For Miami native Richard Arregui, a one-time gallerist and now sales and marketing director at Vivant Skin Care, art’s most important quality is its timelessness. He serves on the board of the revered Miami non-profit Locust Projects and, with his wife Susan, has filled their home in the Ponce Davis neighbourhood with works by a mix of emerging and canonical artists ranging from Tammi Campbell, Paul Mpagi Sepuya, Nicola Tyson and Tomm El-Saieh to Alicja Kwade, Robert Rauschenberg and Larry Bell. A tirelessly curious collector and self-described “art junkie”, Arregui shared his collecting philosophy and tips for a successful Miami Art Week.
The Art Newspaper: What was the first work you ever bought?
Richard Arregui: I was 23, and it was four of Francisco Goya’s Los Caprichos etchings. As far as I’m concerned, it all begins with Goya.
What was the most recent work you bought?
I made three recent purchases on the same day. One was Jennifer Bartlett’s Alphabet Eight, from a show she did in 1993 at Paula Cooper Gallery. And the others were two large drawings by Cosmo Whyte from his most recent show, Hush Now, Don’t Explain, at Anat Ebgi Gallery. Cosmo is a Jamaican-born artist living in Los Angeles and teaching at UCLA. I guess this might be a good example of where my head is often at with art: both in the past and present.
How quickly do you decide to buy a work of art?
Not very quickly. I initially will react to something, then ask lots of questions of the gallerist. I read up as much as I can on the artist. And then, of course, I present to my committee—my wife, Susan. She has a keen eye and helps me engage in conversation around the work.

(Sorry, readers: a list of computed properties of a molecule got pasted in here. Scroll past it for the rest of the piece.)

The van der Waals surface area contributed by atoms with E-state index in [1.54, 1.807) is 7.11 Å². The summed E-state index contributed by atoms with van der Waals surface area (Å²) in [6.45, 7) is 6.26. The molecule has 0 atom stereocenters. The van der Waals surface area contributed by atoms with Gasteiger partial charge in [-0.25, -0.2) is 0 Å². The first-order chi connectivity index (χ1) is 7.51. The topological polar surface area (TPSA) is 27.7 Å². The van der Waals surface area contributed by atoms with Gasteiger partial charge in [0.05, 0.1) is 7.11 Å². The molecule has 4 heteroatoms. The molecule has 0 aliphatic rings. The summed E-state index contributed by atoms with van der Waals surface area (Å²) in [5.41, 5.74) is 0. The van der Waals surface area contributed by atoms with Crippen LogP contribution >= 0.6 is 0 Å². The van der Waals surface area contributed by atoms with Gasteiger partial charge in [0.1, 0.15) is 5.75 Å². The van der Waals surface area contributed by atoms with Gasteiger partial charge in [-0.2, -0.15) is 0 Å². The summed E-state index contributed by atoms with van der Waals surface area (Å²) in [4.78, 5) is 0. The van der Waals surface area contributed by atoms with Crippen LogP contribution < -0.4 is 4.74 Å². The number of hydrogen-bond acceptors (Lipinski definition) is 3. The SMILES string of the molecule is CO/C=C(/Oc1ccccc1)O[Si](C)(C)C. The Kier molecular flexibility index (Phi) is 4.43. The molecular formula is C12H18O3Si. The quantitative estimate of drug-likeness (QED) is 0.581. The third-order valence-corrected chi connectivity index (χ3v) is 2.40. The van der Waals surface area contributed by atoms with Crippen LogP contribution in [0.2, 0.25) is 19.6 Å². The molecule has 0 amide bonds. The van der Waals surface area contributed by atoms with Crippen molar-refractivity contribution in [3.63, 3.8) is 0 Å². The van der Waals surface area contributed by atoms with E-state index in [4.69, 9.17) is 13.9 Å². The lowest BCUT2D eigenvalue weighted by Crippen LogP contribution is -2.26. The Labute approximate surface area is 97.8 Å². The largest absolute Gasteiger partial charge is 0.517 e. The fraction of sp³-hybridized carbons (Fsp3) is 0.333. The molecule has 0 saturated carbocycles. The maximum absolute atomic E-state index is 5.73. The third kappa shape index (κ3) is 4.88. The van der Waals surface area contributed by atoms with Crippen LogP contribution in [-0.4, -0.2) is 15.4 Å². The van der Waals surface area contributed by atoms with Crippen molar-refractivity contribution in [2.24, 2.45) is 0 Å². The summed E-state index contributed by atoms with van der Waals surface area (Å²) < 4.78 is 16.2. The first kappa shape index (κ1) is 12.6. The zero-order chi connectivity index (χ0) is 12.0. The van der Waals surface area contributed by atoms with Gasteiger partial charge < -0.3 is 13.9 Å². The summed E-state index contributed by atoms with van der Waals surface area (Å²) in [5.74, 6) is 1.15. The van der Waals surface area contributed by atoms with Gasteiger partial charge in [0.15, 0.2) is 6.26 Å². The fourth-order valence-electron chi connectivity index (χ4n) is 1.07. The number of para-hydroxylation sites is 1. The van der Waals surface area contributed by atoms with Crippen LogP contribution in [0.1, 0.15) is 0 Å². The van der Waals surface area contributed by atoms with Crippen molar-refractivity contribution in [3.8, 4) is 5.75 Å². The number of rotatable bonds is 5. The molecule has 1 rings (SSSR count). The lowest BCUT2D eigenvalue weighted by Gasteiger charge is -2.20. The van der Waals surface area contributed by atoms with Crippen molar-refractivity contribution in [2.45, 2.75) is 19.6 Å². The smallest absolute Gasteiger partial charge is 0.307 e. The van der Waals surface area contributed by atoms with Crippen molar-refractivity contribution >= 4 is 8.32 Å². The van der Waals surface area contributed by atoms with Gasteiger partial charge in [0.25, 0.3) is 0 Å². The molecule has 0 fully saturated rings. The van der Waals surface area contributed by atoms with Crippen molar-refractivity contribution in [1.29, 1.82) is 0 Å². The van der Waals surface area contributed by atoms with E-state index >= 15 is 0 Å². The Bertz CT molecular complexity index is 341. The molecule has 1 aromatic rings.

What do you regret not buying when you had the chance?
There have been many great works I’ve missed because I didn’t act fast enough. As a friend of mine often tells me: “You can’t sit and ponder when you see great work.”
What is the most unusual place you’ve installed a piece in your home?
Not so much the place as the combination of the place and the piece. I installed a wonderful Dada-inspired work of a rotating penny loafer by Andrew J. Greene from The Modern Institute on a stanchion in our master bathroom.
If you could have any work from any museum in the world, what would it be?
Jasper Johns’s Painting with Two Balls (1960), which is still owned by Johns and is on loan to the Philadelphia Museum of Art.
What are you looking out for at Art Basel in Miami Beach this year?
I am always looking for art that has a universal language and will continue to carry weight in the future.
What is your least favourite thing about art fairs?
The traffic. But other than that, I think it’s an amazing experience to be able to see and talk to the gallerists I often work with from all over the world. Over the years they have all become good friends.
What tip would you give to someone visiting Miami for the first time?
I’ve always said that I love Miami so much because it’s so close to the US. Miami is my hometown, and it is such a unique and cosmopolitan city. It’s great to indulge yourself in all the cultures our city has to offer and the incredible, different cuisines that come with that.
Where do you like to eat and drink in Miami?
More often than not, at home! I’m married to Julia Child. But I’m very simple. You will often find me at the Coconut Grove Sailing Club or at the Key Club. The food is not bad, and the views of our magical city are priceless.